Wednesday, June 16, 2010


I'm just about finished reading Stuffed by Hank Cardello. I get where he's coming from, but he really ought to practice what he preaches. Much of his book centers around cutting calories and fat from food. Yet he failed to cut the fat from his own book. This 243-page lecture could easily have been a concise 150 pages and gotten its point across in a very effective manner. Not to say he doesn't make great points and teach me many things I didn't know, but he forces the same ideas down my throat numerous times. He takes the "learn through repetition" thing literally.

(I won't even mention some of the atrocious grammatical errors and his gross overuse of the word "ubiquitous." Though I do have to call out one sentence on page 168 that really gets my goat. Maybe somebody can clarify this one for me. I'll include the prior sentence just for context: "The money could go--in a general way--to fighting the things that make us fat. It could also function to bring down the cost of healthier foods, or if not reduce these prices, at least make them more affordable.")

In summary, Cardello's book outlines the ways in which the food industry, government, and American people contribute to the obesity problem and steps all three groups can take to help improve the situation. As I mentioned, he touches upon some interesting facts and novel ideas. He explains how food got to be so large in size, and why Americans tend to eat high-calorie foods with low nutritional value. He rightfully places much of the blame on the food industry and government, and even briefly explains how government subsidies support production of corn (i.e. high fructose corn syrup) over healthier fruits and vegetables. As you've probably read on my other blog, I'm a huge opponent of government-subsidized industrial farming.

The first part of the book had me intrigued, but the further I got, the more irritated I got. Somewhere along the way, Cardello shifts from informing to lecturing. Not only that, but he focuses solely on cutting calories. Though he briefly mentions that low-calorie doesn't necessarily mean high-health, that point is quickly forgotten. In the end, I'm left thinking that producing lower-calorie foods, no matter what it takes, is the answer to America's obesity problem. He never returns to his thoughts around subsidized farming or greater support for healthier foods in general. It's as though he's saying "We might as well just give up and assume people will never change. Instead of promoting healthier food, let's just sneak some healthier oils into our fast food and leave it at that." Yes, fewer calories could ultimately mean fewer pounds, but it doesn't necessarily mean healthier pounds. There are plenty of skinny and extremely unhealthy people out there. Diet Coke will never be healthier than water.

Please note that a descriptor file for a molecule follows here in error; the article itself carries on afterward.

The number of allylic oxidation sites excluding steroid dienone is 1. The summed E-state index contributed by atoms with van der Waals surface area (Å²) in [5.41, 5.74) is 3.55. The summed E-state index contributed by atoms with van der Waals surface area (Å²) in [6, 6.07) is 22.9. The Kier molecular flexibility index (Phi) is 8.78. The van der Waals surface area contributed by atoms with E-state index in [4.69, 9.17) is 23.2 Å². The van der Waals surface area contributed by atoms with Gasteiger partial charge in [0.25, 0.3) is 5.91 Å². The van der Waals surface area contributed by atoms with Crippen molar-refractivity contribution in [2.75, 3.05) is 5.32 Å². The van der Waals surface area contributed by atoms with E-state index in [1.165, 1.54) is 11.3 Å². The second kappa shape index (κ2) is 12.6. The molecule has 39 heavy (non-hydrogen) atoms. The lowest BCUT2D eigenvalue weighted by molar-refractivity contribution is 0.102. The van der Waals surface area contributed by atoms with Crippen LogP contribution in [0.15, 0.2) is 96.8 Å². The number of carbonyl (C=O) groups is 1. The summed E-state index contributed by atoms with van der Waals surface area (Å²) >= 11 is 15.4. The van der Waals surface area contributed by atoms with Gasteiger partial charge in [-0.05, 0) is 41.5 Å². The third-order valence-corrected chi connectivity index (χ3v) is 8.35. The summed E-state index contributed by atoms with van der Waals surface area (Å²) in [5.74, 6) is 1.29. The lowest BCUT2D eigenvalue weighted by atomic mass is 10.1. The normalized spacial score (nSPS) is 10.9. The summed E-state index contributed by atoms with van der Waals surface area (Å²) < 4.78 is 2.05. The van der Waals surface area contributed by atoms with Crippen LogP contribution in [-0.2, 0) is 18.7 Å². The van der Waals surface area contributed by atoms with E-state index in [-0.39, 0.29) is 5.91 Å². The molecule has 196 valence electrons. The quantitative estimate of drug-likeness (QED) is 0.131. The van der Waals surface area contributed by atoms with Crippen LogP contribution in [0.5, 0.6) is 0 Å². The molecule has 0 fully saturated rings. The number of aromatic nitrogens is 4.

While it's interesting to learn how the food industry works (and the many ways it manipulates the consumer, from grocery-aisle psychology to branding), it feels to me like Cardello's book is more a massive brag about what he knows from years of experience, and his brilliant ideas on how we can turn things around. Never mind that most of these changes must be made by the food industry and not the little readers like us. I'd be much more interested in ways I can impart change, besides getting a job at General Mills and somehow convincing them to change the way they work.

My final sticking point is with his references, or lack thereof. Though he mainly seems to draw from personal experience, Cardello rarely cites his sources. When he does, it's right in the text. Now that's fine with me, but if he were really citing all his sources, that would make for very irritating reading. You look at the work of other non-fiction writers, and you'll see pages and pages of references at the back of the book. Stuffed has absolutely no reference or source section, which undermines the entire book.

My opinion: if you're curious about the food industry, read the first eight or nine chapters. And if you want to learn about newer supplements that may help you lose weight, read chapter 12. Otherwise, you're better off spending time reading Michael Pollan or Jonathan Safram Foer.

Wednesday, June 2, 2010

I'm a slacker

The moment I started this sister blog, I subconsciously decided to stop reading. Well, I didn't entirely stop reading. I just stopped reading officially published books. Upon finding some old journals in my parent's attic, I set upon reading those. I'd written about five of them, starting sophomore year of high school and continuing (with the exception of a few large gaps during college) through a couple years after college graduation.

They were interesting, to say the least. As I read, old memories came flooding back, and it was as though I was reliving those years. The high school journals were, by far, the most amusing. The entries were mostly about my encounters with various boys, sprinkled with random thoughts and nonsensical musings. Plus a lot of anger toward my parents. I'm pretty sure I didn't enjoy living that life as much as I enjoyed reading about it. Though it was also somewhat frustrating to read about what I was going through at 15 with 30 years of life experience under my belt. At times, I wanted to shake my 15-year-old self and say "What are you doing?"

I'm sure if anyone could go back in time with the knowledge they have today, they would do some things differently. But if I'd done anything differently, I wouldn't have all these entertaining journals to read.